The LA Kings just missed the Stanley Cup playoffs and the disappointment was beginning to set in… We thought a trip to the Discovery Cube’s new Science of Hockey exhibit might snap us out of our mood. What we didn’t realize is that there are now two Discovery Cube sites – one in Santa Ana and one in the Valley, near the Hansen Dam Recreation Area. And, each has their own Science of Hockey exhibit — the LA site created in association with the LA Kings and the OC museum featuring the Anaheim Ducks. (And, by the way, the Ducks are headed to the playoffs!).
The Science of Hockey exhibits themselves are similar and include interactive stations that allows kids to be the goalie, be the shooter, be the broadcaster, test your reaction time, see what kind of ice is the best for hockey pucks, and test your skating skills. My kids’ favorite – pretending to drive a Zamboni Machine — is a full-size replica that lets riders move levers, and push buttons so that it’s easy to imagine cleaning the ice during an actual hockey game. The broadcast booth was also a big hit, where the kids had fun making recordings of play-by-play commentary. Just trying to talk as fast as the real broadcasters made us laugh and have to re-record. Did you know how much the player’s uniforms weigh? Test your strength by trying to lift the uniforms.
Both the LA and OC Discovery Cubes share a mission, which is to “inspire, educate and impact” learning in one of their four core areas: STEM proficiency, Early Learning, Healthy Living and Environmental Stewardship. Discovery Cube Orange County is 45 min to an hour from South Bay taking the 405 South to the 22 East. The museum opens at 9:00 AM and the line starts to form quickly afterwards, so arriving early is a good choice. The Discovery Cube Los Angeles, located near the Hansen Dam in Pocoima, opened just last November, and has already had 100,000 visitors.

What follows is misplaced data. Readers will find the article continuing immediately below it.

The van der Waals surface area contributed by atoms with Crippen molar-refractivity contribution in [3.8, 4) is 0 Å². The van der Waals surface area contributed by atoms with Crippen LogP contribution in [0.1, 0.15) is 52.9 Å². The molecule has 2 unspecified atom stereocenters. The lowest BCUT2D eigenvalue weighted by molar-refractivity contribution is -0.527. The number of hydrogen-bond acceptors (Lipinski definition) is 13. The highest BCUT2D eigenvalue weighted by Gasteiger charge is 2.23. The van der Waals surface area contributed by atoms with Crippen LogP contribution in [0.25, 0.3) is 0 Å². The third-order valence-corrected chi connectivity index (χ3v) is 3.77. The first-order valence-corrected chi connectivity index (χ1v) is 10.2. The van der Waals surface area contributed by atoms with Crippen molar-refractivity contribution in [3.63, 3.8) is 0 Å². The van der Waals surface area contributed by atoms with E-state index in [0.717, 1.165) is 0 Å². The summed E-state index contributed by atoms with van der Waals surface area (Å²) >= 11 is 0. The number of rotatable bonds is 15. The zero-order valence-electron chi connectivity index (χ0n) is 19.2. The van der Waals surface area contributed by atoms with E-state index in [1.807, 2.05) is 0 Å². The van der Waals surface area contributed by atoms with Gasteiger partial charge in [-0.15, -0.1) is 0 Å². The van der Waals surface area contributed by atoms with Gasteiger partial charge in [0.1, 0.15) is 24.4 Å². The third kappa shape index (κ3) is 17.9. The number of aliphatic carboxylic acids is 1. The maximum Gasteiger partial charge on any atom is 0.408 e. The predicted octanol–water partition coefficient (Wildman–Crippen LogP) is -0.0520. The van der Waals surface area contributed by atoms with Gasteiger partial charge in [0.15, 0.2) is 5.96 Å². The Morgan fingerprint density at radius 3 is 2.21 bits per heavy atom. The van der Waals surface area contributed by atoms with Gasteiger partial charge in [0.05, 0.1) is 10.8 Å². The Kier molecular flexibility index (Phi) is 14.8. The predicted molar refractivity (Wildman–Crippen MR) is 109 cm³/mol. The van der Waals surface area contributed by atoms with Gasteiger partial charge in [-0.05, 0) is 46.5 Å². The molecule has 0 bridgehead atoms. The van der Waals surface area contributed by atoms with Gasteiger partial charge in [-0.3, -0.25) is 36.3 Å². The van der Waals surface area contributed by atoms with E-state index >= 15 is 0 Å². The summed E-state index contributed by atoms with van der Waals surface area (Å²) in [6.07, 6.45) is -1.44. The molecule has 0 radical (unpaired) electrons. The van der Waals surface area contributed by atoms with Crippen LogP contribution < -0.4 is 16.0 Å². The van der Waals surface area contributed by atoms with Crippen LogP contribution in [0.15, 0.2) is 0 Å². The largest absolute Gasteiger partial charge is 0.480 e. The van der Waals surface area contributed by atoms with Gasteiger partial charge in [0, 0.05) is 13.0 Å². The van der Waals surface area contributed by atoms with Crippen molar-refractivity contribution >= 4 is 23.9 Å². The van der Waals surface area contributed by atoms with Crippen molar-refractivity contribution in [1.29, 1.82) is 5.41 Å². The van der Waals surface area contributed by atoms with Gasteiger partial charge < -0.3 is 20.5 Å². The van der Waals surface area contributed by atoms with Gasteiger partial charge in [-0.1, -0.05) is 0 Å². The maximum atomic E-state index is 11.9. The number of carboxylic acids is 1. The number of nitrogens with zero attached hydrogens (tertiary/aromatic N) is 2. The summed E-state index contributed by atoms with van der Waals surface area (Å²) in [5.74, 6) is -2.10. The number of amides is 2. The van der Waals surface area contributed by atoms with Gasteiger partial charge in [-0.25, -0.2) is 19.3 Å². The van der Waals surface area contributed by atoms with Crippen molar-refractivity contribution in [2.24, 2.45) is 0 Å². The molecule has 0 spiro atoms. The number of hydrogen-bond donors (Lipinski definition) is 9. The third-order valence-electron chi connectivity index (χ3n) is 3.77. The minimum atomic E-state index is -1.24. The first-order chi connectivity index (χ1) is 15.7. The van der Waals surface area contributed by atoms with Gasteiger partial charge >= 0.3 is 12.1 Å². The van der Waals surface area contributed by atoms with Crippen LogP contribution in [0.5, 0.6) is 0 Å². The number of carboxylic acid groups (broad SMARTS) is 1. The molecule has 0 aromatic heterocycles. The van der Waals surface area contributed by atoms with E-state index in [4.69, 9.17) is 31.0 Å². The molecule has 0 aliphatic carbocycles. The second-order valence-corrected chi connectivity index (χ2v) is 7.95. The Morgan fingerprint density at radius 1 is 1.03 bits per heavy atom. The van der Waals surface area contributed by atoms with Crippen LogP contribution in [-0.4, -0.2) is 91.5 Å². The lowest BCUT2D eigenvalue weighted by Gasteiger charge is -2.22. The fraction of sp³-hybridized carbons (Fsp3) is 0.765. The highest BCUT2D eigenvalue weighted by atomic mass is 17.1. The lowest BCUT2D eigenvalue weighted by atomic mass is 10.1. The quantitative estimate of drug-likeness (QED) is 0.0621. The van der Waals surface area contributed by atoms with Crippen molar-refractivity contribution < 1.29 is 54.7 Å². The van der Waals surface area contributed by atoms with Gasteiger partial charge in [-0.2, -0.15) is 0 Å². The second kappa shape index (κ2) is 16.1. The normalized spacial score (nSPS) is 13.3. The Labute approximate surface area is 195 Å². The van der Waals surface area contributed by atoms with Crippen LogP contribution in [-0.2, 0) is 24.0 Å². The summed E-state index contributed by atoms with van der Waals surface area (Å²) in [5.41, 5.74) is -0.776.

The ongoing exhibits at the Cube are a hit, too. I have two eco shoppers who love participating in the Eco Challenge. The idea behind the Eco Challenge is to become an eco-friendly shopper and discover the importance of identifying and properly disposing of hazardous waste. Where we up to the challenge? We each grabbed a cart, selected an age appropriate shopping list and tried our best to make good food decisions with the scanners (which reminded me of registering for my wedding or baby showers) at the Discovery Market. After we’d checked out and returned our cart, we raced over to test our recycling skills. Embarrassingly, my kindergartener beat me on sorting recyclables and diverting trash from the landfills. I guess I need to brush up on my eco skills before Earth Day!
Dino Quest is located outside and gives kids a chance to run around and get some energy out. My two paleontologists got to dig for prehistoric bones and learn more about dinos in the giant T-Rex. We loved searching for clues on our research mission to track dinos, fossils and geodes with the light up (infared) research transmitter. After completing the treasure hunt, we turned in our transmitter for a special Dino Quest coin.
Next spring break, we will definitely be back at Discovery Cube for The Mega Bubblefest Laser Show. Held every spring break, the bubble show was the highlight of our visit. Bubble scientist Deni Yang’s amazing show showcases bubbles of all sizes – bubbles inside bubbles, spinning bubbles, bubbles that bounce and even kids inside bubbles. The show was entertaining and very artistic for both adults and kids.
Admission Cost: We ended up purchasing a family membership for $100. The family membership is good at both Discovery Cube locations and includes two adults and up to four kids. Regular admission is $16.95 for adults and $12.95 for kids.
Who’s hungry? The Habit (2777 N. Main Street, Santa Ana) was a good lunch option before we headed home. The Habit is less than five minutes from the museum, has outside space to run around and burgers and fries. Everyone was happy. Older kids might like Panini Cafe (2810 N. Main Street) for Mediterranean soups, salads and sandwiches.
Written by Heather Koopman